Girls Who Read

18 Nov

I want a girl who reads

whose heart bleeds at the words of graham greene

or even heat magazine

NEW FICTION: The Valley of Amazement by Amy Tan

5 Nov

I’m back! I’m blogging!! I know, I can hardly believe it myself. Sorry for the radio silence, I had a summer of weddings and hen dos and lovely holidays and actually went through a bit of a dry book phase. But I’m back in the game now and very keen to let you know about my last few reads. Thanks for sticking with me!

So first up this November, The Valley of Amazement by Amy Tan. Ignorance confession time: before this book landed in my lap, I had never heard of American author Tan. Nor did I know that her bestseller The Joy Luck Club had been translated into 35 languages and whipped up into an Oliver Stone film. What I did know, however, was that I’m not typically a fan of sweeping historical fiction (I know, I’m a heathen) and that the blurb sounded exhausting (‘Violet’s need to understand her past’…’quest to uncover the truth’… ‘spanning fifty years’… GOD ALMIGHTY SOMEONE BRING ME A RED BULL I’M IN IT FOR THE LONG HAUL).

The Valley of Amazement by Amy Tan

So it was with a slightly begrudging heart that I turned page 1 of 589 and kicked off proceedings. Luckily, the well paced opening chapter threw me instantly into an intriguing world I knew nothing about. We’re catapulted into Shanghai in the early 20th century, as young Violet Minturn is growing up in one of the city’s finest and most famous courtesan houses. Her American mother Lulu (or Lucia or Lucretia, depending on who you are and where we are in the story) is a formidable Mistress of the House, brokering business deals between wealthy clients and encouraging them to strike up relationships with her Cloud Beauties, the striking and talented courtesans that live in-house.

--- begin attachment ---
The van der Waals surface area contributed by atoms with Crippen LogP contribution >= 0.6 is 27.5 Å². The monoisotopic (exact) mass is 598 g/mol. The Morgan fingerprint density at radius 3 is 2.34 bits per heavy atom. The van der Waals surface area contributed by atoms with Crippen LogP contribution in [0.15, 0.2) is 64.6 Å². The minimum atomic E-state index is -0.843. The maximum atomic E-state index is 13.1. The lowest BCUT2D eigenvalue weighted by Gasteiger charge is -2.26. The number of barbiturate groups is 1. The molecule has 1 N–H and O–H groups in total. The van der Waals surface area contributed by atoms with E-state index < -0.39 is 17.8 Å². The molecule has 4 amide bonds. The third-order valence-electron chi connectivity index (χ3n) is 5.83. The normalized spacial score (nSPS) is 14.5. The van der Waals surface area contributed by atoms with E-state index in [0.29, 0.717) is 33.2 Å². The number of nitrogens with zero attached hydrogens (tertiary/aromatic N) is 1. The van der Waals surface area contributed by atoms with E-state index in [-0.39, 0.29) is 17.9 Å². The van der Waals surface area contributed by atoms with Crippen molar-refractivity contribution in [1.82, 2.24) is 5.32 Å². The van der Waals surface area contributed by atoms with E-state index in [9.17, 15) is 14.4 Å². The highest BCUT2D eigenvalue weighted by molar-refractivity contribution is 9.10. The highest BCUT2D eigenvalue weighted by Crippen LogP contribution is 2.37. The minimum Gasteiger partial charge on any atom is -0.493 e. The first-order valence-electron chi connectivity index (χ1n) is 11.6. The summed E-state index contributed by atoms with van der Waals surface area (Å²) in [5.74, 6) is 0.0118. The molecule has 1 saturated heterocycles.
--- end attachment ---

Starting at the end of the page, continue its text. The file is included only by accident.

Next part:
But it’s a volatile time in China – the Emperor is kicked out and the city becomes a dangerous place for foreigners. Amidst the madness, Violet’s mum is plagued by her own secrets (the publicists weren’t lying about that ‘quest for truth’ stuff) and falls prey to some serious trickery. Suddenly Violet is alone in Shanghai and forced to become a virgin courtesan.

What comes next is, unsurprisingly, a heck of a lot of sex. There’s a whole chapter stuffed (ahem) with virgin courtesan tips, fabulously entitled “Etiquette For Beauties of the Boudoir”, as told to Violet by former Top Ten Beauty of Shanghai, Magic Gourd. There follows some advice for your grand deflowering (“gasp with pleasure, not fright”), a list of kinky client quirks (stay tuned for some cross-dressing Night Scholar scenarios) and top tips for “preparing the pudenda” (nuff said surely?). I was reading solo at Pret once and had to shift the book so my nosey neighbour didn’t think I was reading a porno. Possibly a slight exaggeration.